* Ratings agency cites potential conflict of interest
* Report advises shareholders to invest elsewhere
By Jessica Toonkel
NEW YORK, June 8 (Reuters) - Morningstar Inc is reviewing its rating on BlackRock Inc’s Energy & Resources Fund due to a potential conflict of interest regarding one its portfolio managers, the investment research company said.
Dan Rice, one of the portfolio managers of the $953 million fund, founded a natural gas drilling company, Rice Energy, in 2005. As first reported by The Wall Street Journal, a subsidiary of Rice Energy, Rice Drilling, in 2010 entered into a joint venture with Alpha Natural Resources, a holding in the BlackRock Energy & Resources Fund. Since that joint venture, the fund has increased its ownership in Alpha Natural Resources.
Alpha currently is a top 10 holding of the fund, making up 4.85 percent of its holding as of April 30, according to Morningstar.
The potential downgrade that Morningstar is considering would affect its analyst rating of the fund, a fairly recent category that is in addition to its star ratings of funds.
In a report announcing that Morningstar was reviewing its Bronze analyst rating for the fund, analyst Rob Wherry said BlackRock has made it clear that Dan Rice is no longer involved with the day-to-day business of Rice Energy, which is now run by his sons.
Wherry also said BlackRock has stated that its increased holdings of Alpha were due to Alpha’s acquisition of Massey Energy in early 2011, a top holding for the fund.
“Clear disclosure would have helped investors make better decisions about owning this fund,” Wherry wrote in his report, entitled “Stewardship issues are overshadowing this fund’s merits.”
While there has been no evidence that shareholders were hurt by the situation, “it does raise enough concerns about stewardship and future conflicts that existing shareholders should consider other category options for their new dollars while demanding information about Rice’s dealings,” Wherry wrote.
Wherry declined to comment beyond his report until he had talked to BlackRock.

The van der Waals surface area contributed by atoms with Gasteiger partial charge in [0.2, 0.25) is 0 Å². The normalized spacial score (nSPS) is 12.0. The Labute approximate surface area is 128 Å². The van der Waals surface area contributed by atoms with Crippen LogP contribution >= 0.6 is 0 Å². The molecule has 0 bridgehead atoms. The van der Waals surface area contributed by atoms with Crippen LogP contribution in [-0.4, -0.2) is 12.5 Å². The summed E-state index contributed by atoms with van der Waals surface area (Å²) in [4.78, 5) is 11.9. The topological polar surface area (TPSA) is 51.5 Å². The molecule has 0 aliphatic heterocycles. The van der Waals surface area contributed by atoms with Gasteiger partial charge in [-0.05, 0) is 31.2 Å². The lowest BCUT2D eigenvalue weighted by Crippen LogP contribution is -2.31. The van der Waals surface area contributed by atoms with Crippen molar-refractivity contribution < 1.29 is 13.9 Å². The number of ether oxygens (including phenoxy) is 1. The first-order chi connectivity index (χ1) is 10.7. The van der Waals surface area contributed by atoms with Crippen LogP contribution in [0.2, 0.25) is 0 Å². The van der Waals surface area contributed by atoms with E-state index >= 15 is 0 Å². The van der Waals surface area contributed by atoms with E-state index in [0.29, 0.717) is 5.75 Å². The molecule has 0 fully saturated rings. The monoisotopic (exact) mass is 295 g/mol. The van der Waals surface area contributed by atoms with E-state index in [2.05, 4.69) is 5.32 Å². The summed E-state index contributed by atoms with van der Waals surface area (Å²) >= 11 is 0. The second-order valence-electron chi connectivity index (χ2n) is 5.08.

A spokeswoman for BlackRock said the money manager “maintains rigorous policies and procedures to manage conflicts, including requiring employees to seek prior approval from compliance for any outside investments or business activities.”
The spokeswoman, Bobbie Collins, added, “With respect to Dan Rice, the firm also put in place additional procedures to mitigate any potential conflict involving Rice Energy, including requiring Dan to recuse himself from all decisions involving Rice Energy’s joint venture with Alpha Natural Resources.”
Chicago-based Morningstar introduced its analyst ratings in November. They are designed to complement its star ratings and take into account other factors besides past performance, such as a fund’s managers, its parent company, and its stable of analysts.
Even though Morningstar’s analyst ratings are still new and do not yet have the same weight with investors as its star ratings, a downgrade in an analyst rating is actually more significant, said David Snowball, founder of MutualFundObserver.com, which examines and critiques the mutual fund business.
“The analyst ratings are probably more predictive of the performance of the fund,” he said. “And when the analyst rating is a source of moral judgment, it may start to stick with investors.”
Observers said they were surprised that BlackRock allowed the potential for conflict of interest to occur.
“The potential for conflict of interest is there and I am surprised BlackRock’s compliance department didn’t have the same conclusion,” said Jeff Tjornehoj, head of research at Lipper.
Lipper, which takes into account only quantitative metrics for its ratings, gives the BlackRock fund a 4 rating on a 5-point scale based on its past three-year performance.